Specialty area(s)Computational Methods and Experimental Biophysics
Brief biographyI am a native of Chicago and I spent the first half of my life in the Midwest. I attended the University of Iowa in Iowa City, Iowa, where I received my BS in Physics and a minor in African American Studies. I left the world of academia for 3 year, moved out east to the island of Manhattan. Where I became a Real Estate Asset Manager for the Resolution Trust Corporation. (It really is true that with a physics degree, you can do just about anything!). I then entered graduate school at Syracuse University in Syracuse, New York. There I completed two MS degrees, one in Computer Science and the other in Physics, as well as, a PhD in Physics. My graduate work was in nonlinear systems analysis and human computer interfacing. It was also at Syracuse that I became interested in teaching. I went onto postdoc at the University of Massachusetts-Amherst in Dr. Jennifer Ross’ biophysics lab.
I have taught physics at Syracuse University, Xavier University of Louisiana, Mount Holyoke College, and now at the University of Wisconsin-La Crosse. I have more than 8 years of teaching experience. I have taught introductory physics, algebra and calculus based, in the traditional lecture style, as well as, in the more interactive workshop style. I have taught housewives to physics majors, premeds and pre-pharmacy students, as well as graduate students in the Molecular and Cellular Biology department. I have also taught advanced topics like, optics, modern, and advanced laboratory experiment.
Current courses at UWLFall 2016
PHY 203 - General Physics I (Calculus-based Lecture and Laboratory)
PHY 311 Lab - Experimental Physics
PHY 125 Lab - Physics for the Life Sciences
PHY 498 - Physics and Astronomy Research: Biomechanics
Teaching historyPHY 203 - General Physics I (Calculus-based Lecture and Laboratory, Fall only)
- 15, 16
PHY 204 - General Physics II (Calculus-based Lecture and Laboratory, Spring only)
PHY 311 - Experimental Physics (Lab) - Fa 15, Sp15, Fa14, Sp14, Fa13, Sp13
PHY 125 - Physics for the Life Sciences (Algebra-based Lecture and Laboratory)
- Fa14, Sp14, Fa13, Sp13,Fa12
PHY 125 (Lab only) - Fa15, Sp15
PHY 453 - Introduction to Scientific Writing in Experimental Biophysics - Sp16
PHY 498 - Physics and Astronomy Research - Fa12 - Present
PHY 103 Lab - Fa15, Fa12
PHY 453 - Introduction to Biophysics - Sp15
CHM 499 -Chemistry Research - Sp 16
Professional history2012 – Present Assistant Professor of Physics
Department of Physics University of Wisconsin-La Crosse, La Crosse, WI
2009 – 2012 Postdoctoral Research Associate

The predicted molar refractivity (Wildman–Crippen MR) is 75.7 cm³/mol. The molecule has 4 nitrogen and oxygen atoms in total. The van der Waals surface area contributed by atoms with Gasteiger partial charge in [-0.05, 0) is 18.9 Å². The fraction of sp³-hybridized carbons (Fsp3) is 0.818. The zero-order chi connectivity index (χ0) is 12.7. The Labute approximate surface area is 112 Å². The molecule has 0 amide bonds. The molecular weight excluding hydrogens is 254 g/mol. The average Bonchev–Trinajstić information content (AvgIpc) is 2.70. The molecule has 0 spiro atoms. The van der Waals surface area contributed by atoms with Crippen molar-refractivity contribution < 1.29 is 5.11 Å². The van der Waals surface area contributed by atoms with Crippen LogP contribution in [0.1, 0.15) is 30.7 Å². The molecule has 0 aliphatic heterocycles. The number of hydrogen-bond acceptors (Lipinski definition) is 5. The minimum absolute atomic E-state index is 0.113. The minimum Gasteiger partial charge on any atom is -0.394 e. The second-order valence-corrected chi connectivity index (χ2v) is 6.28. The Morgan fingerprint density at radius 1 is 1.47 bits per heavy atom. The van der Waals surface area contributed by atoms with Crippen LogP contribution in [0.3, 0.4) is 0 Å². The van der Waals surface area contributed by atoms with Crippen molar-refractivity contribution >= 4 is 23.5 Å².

Physics Department, University of Massachusetts-Amherst, Amherst, MA
2008 – 2010 Mount Holyoke Fellow and Visiting Assistant Professor
Department of Physics, Mount Holyoke College, South Hadley, MA
Research and publishingMy research involves working on problems that lie at the intersections of physics, mathematics, engineering, biology and chemistry. I am a biophysicist that uses the quantitative skills and methods I learned in physics to gain a better understand how living cells do what they do. Since this problem is very complicated and quite broad, I have focused my attention on the cytoskeletal filaments. Understanding the mechanical and dynamical properties of microtubules in addition to how microtubule associated proteins work to fine tune these properties within cells, is the area where my research interests lie.
M. Bailey, L. Conway, M.W. Gramlich, T.L. Hawkins, J.L. Ross,
“Modern Methods to Interrogate Microtubule Dynamics,” Integrative Biology, 5, 1324-1333 (2013). web Bailey-IBio-2013.pdf Chosen as an iBiology HOT Article! doi: 10.1039/C3IB40124C
T.L. Hawkins, D. Sept, B. Moogessie, A. Straube, J.L. Ross, “Mechanics of Doubly Stabilized Microtubules,” Biophysical Journal, 104, 1517-1528 (2013). web Hawkins-BPJ-2013.pdf (Cover Art) *Chosen for Biophysical Journal Collection on Molecular Motors and the Cytoskeleton! doi: 10.1016/j.bpj.2013.02.026).
T.L. Hawkins, M. Mirigian, J. Li, M.S. Yasar, D.L. Sackett, D. Sept, J.L. Ross, “Perturbations in Microtubule Mechanics from Tubulin Preparation,” Cellular and Molecular Bioengineering, 5, 227-238 (2012). web Hawkins-CAMB-2012.pdf.
T. Hawkins, M. Mirigian, M. Selcuk Yasar, J.L. Ross, “Mechanics of Microtubules,” Journal of Biomechanics, 43, 23-30 (2010) web Hawkins-JBiomech-2010.pdf doi: 10.1016/j.jbiomech.2009.09.005.
EducationBiophysics, University of Massachusetts -Amherst, Amherst Massachusetts (Postdoc)
Physics, Syracuse University, Syracuse, New York (MS & PhD)
Computer Science, Syracuse University, Syracuse, New York ( MS )
Physics, University of Iowa, Iowa City, Iowa ( BS )